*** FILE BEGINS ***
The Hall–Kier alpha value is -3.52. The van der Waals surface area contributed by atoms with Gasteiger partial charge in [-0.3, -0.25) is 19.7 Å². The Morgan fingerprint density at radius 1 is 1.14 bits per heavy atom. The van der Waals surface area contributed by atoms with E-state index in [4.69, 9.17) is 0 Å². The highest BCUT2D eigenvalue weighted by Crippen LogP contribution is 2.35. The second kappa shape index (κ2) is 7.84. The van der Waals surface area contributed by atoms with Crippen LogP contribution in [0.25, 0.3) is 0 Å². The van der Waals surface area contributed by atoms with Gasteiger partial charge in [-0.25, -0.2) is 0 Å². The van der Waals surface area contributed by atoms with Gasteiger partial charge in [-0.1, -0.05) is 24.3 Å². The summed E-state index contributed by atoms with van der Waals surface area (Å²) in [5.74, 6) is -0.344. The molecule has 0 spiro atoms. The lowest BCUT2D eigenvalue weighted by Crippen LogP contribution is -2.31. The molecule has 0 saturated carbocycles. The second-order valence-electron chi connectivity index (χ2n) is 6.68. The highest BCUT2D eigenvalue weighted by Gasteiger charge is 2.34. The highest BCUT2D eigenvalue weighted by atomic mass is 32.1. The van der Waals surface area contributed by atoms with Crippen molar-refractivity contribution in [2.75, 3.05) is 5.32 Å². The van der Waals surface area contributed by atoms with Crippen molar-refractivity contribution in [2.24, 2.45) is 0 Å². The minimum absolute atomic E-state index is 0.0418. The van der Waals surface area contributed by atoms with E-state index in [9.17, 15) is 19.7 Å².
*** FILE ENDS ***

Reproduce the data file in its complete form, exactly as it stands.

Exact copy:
The Hall–Kier alpha value is -3.52. The van der Waals surface area contributed by atoms with Gasteiger partial charge in [-0.3, -0.25) is 19.7 Å². The Morgan fingerprint density at radius 1 is 1.14 bits per heavy atom. The van der Waals surface area contributed by atoms with E-state index in [4.69, 9.17) is 0 Å². The highest BCUT2D eigenvalue weighted by Crippen LogP contribution is 2.35. The second kappa shape index (κ2) is 7.84. The van der Waals surface area contributed by atoms with Crippen LogP contribution in [0.25, 0.3) is 0 Å². The van der Waals surface area contributed by atoms with Gasteiger partial charge in [-0.25, -0.2) is 0 Å². The van der Waals surface area contributed by atoms with Gasteiger partial charge in [-0.1, -0.05) is 24.3 Å². The summed E-state index contributed by atoms with van der Waals surface area (Å²) in [5.74, 6) is -0.344. The molecule has 0 spiro atoms. The lowest BCUT2D eigenvalue weighted by Crippen LogP contribution is -2.31. The molecule has 0 saturated carbocycles. The second-order valence-electron chi connectivity index (χ2n) is 6.68. The highest BCUT2D eigenvalue weighted by Gasteiger charge is 2.34. The highest BCUT2D eigenvalue weighted by atomic mass is 32.1. The van der Waals surface area contributed by atoms with Crippen molar-refractivity contribution in [2.75, 3.05) is 5.32 Å². The van der Waals surface area contributed by atoms with Crippen molar-refractivity contribution in [2.24, 2.45) is 0 Å². The minimum absolute atomic E-state index is 0.0418. The van der Waals surface area contributed by atoms with E-state index in [9.17, 15) is 19.7 Å².